The Pain of Coming Down: An Addict’s Perspective

I’m going to do my best to open the door of what an addict experiences in coming down, directly from an addict’s perspective. I’ve briefly described it before in my some of my other blog posts (feet and eye lids feel like cement, too tired to get up to eat, etc.), but there is more to know. I hope this helps an addict know that I completely understand how it feels to come down, and let a family member or a friend understand a little more exactly what is happening in the coming down process.

Look, it isn’t fun.

Best way of describing how it feels when coming down from meth is to first tell you how good it feels to be high on meth. There is nothing like it! It makes you FEEL GREAT! The best you’ve ever felt! You feel strong, exciting, and invincible. Physically, it makes you feel AMAZING and add that to the fact that you lose weight without even trying is friggin WONDERFUL! The never-ending ENERGY is fantastic! You can do physical things you never thought you could. You feel like you can get a million things done in a day. In fact, so many mundane tasks are fun and exciting after a little bump of meth. The mental high is also a major plus. You can feel outgoing and witty. It seems like you can think of all these wonderful and exciting ideas and since you have all this energy, you can DO THEM! Another plus, since you don’t sleep at night, you have a whole BUNCH of extra hours to get even more done! Not all the 5-Hour Energy drinks in the world can make you feel as good as a meth high. Coffee is like water. Who wouldn’t want to feel this way?

(Trust me, we’ll get into the lies that lay underneath all that feeling good – the reality of meth.)

That’s why it’s so easy to hide meth from the people around you. At first, everyone who knows you might think that you are just always in a good mood and have lots of energy. It’s when the addiction starts taking over that your world falls apart; and all you seek is to maintain that amazing high because you’ve adopted it as part of you. As far as you’re concern, it is now YOU.

Before purposefully quitting meth, I believe most addicts go through an ‘accidental coming down; meaning either the dealer ran out, couldn’t get enough money for a bag, lost connection – usually one of those. You weren’t planning on experiencing the crash but all of a sudden, you find yourself trying to survive without it. And that’s when you get your first taste of darkness and that when you realize you don’t ever want to feel that EVER again.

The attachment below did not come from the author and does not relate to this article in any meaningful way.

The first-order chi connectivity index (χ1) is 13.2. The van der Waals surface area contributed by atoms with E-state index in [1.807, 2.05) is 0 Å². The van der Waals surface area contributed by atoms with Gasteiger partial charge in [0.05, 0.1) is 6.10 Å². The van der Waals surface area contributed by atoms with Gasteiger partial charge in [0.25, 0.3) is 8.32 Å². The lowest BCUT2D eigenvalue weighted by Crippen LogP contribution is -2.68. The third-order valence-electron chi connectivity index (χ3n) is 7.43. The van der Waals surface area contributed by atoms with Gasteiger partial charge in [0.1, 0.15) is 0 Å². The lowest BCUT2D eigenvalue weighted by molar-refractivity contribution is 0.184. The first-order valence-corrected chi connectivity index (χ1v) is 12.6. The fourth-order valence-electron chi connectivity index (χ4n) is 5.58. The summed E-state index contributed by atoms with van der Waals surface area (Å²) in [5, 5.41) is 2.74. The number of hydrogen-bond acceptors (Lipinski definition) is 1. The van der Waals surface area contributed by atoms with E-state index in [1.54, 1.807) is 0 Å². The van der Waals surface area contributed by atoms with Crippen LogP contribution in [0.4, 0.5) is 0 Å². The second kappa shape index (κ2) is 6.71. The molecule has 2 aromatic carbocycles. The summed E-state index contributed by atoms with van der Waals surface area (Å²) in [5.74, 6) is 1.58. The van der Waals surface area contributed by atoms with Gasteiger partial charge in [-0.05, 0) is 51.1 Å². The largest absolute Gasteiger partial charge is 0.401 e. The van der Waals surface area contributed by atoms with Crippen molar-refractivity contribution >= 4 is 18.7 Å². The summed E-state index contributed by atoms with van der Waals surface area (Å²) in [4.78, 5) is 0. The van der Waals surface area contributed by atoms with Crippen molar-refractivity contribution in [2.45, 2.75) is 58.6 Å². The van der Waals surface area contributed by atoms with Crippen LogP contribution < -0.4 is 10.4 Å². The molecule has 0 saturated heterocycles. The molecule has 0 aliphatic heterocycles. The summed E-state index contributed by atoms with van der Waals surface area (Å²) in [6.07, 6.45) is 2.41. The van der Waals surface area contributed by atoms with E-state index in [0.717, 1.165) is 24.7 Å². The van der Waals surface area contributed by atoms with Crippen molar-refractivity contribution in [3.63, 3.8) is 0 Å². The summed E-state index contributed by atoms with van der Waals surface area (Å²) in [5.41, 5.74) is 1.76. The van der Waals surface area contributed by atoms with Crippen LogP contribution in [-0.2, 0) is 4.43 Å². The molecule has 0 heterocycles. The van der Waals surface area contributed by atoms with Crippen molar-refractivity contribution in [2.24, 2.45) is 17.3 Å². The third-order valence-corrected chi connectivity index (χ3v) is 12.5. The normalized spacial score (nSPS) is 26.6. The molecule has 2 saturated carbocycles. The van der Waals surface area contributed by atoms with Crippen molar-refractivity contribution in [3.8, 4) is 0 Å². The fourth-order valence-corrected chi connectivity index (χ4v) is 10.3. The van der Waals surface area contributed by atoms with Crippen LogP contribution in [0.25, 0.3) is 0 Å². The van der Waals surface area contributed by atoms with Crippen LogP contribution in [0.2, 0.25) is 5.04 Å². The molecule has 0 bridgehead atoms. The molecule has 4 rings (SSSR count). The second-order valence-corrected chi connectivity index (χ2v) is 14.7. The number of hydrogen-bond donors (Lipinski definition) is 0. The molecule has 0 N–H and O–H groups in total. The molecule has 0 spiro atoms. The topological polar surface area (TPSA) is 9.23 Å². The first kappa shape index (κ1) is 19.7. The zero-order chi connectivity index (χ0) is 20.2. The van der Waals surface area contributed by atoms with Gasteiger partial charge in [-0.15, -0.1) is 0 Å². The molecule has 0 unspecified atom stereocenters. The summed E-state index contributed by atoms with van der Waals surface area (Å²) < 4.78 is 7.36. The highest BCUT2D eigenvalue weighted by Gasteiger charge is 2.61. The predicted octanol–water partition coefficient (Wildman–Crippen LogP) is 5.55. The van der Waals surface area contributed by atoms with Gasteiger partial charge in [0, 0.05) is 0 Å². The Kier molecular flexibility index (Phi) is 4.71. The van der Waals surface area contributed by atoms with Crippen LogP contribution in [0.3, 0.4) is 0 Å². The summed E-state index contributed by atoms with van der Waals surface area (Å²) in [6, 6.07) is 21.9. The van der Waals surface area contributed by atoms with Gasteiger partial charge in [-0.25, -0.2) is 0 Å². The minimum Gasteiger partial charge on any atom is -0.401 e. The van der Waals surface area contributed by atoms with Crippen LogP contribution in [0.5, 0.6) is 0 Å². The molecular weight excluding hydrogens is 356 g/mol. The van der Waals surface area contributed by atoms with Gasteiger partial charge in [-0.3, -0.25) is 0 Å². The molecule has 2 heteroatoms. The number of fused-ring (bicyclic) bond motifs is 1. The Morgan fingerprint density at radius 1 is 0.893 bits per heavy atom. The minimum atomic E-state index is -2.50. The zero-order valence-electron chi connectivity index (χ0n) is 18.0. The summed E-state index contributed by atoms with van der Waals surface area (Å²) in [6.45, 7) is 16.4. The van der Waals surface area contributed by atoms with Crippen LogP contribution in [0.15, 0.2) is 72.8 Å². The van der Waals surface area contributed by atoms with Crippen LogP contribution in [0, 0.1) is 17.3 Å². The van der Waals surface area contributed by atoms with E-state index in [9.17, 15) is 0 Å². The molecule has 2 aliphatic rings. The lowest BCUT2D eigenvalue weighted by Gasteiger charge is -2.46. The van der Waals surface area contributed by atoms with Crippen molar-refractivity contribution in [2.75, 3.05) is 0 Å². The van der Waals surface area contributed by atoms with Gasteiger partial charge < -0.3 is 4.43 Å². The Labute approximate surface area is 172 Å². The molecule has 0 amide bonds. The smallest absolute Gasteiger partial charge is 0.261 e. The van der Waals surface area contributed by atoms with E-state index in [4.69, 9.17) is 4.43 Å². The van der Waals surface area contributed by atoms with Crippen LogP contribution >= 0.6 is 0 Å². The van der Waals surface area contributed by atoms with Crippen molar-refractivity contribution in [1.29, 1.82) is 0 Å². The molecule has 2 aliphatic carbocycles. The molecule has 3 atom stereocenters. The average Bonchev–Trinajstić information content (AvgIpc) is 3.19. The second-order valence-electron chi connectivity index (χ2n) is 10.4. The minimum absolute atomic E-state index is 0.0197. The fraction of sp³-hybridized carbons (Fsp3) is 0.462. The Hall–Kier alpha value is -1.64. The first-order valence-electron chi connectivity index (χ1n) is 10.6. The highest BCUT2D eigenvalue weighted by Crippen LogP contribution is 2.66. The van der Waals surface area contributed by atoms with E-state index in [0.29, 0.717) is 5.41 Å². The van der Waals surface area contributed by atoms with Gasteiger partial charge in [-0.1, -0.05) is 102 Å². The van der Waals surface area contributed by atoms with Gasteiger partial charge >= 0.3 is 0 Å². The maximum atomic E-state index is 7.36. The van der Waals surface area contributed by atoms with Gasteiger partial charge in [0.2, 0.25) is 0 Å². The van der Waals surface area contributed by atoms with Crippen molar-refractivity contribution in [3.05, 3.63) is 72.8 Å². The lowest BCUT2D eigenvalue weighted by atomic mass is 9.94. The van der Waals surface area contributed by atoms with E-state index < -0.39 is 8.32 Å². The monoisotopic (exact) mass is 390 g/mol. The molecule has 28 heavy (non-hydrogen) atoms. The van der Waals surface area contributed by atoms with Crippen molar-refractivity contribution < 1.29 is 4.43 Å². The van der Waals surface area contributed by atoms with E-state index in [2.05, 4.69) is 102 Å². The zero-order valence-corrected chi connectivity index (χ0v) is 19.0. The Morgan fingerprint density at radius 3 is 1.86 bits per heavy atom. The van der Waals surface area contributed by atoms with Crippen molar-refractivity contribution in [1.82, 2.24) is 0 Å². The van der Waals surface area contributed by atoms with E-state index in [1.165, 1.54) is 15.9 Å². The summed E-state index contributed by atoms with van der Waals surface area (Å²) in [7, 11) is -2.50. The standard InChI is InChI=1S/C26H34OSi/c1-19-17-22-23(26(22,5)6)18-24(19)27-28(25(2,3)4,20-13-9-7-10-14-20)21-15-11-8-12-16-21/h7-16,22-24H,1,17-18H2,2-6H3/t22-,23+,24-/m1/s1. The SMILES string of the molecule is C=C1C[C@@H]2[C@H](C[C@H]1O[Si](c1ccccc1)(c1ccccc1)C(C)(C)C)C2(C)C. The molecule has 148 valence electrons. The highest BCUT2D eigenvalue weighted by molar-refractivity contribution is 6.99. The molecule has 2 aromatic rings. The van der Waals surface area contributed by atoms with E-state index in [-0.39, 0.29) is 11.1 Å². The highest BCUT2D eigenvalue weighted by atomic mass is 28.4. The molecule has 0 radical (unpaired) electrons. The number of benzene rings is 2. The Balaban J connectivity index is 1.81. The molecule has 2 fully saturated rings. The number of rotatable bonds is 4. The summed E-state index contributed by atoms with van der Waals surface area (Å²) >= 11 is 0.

Coming down from meth makes you feel THE EXACT OPPOSITE of the high. It makes you feel worse than you have ever felt sick. You feel HORRIBLE – some people even get really sick. You feel weak, dull, and broken. After you start eating again, it’s amazing how quickly you start putting weight on. You are so weak that lifting your head off the pillow is more work than you can do. Moving seems impossible. Your feet feel like they are encased in cement. Your skin hurts. Your bones hurt. You head feels hollow. You have no energy to even make it to the bathroom. Everything is so dull that you feel like you can barely form a thought. Talking is EXHAUSTING. You go from not sleeping for days to sleeping for days. You have s bad eating habits while high and the weight continued to fall off but if you carry those same diet habits after coming down, the weight will layer on. Your self-esteem is crushed and depression easily takes over.

And the HUGE problem is you KNOW for a FACT that all you need is a little bump and all these horrible feelings will disappear. Just a little bump is all. And that is practically all you can think about. ALL YOU NEED TO FIX THIS HORRIBLE FEELING IS JUST A LITTLE BUMP OF METH.

Does each day clean get better? Yeah, physically in some ways but then mentally the self-abuse begins. Every day is a fight within to maintain or do a bump and feel better. All you want to do is feel better and since you KNOW what will make that happen and you are denying yourself that, it’s an inward battle. (Don’t get discouraged – IT DOES GET BETTER – I’ll get into that).

You’ve never felt so bad and alone all at the same time. Most people around you might not know that you are an addict and feeling so horrible and not being able to tell them why is mentally draining. All of your ‘power’ is gone and you feel weak, useless, and drained. The hardest part is that life continues around you when you are floundering in the darkness unable to move. The clock continues to turn and the world continues to go on. Your responsibilities await, unpaid bills sit and cause massive stress, work is missed and the job is put on the line, and appointments are missed. It’s overwhelming to me as I remember all of this when I was coming down.

There is a lot more to say about this because yes, speaking from experience, you can again feel the best you’ve ever felt. I just wanted to paint a picture of the polar opposite physical and mental ordeal an addict goes through when coming down. I hope a family member of an addict can read this and can now see through a window into the addict’s turmoil when faced with coming down. So, stay tuned. We are only scratching the service.

“Fear not, for I am with you; Be not dismayed, for I am your God. I will strengthen you. Yes, I will help you, I will uphold you with My righteous right hand.” Isaiah 41:10.

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About Carlee Walker

My name is Carlee and I'm a meth addict. I've been clean for nine years and celebrating normal life. Yes, a meth addict can have a normal life and the addiction can be like a scar on the knee. AND you don't have to face your addiction alone! Jesus has already promised to help us if we just call on Him - and my life is now fulfilling thanks to Him. Come, journey with me. Share with me. Grow with me. Together, we can celebrate normal life.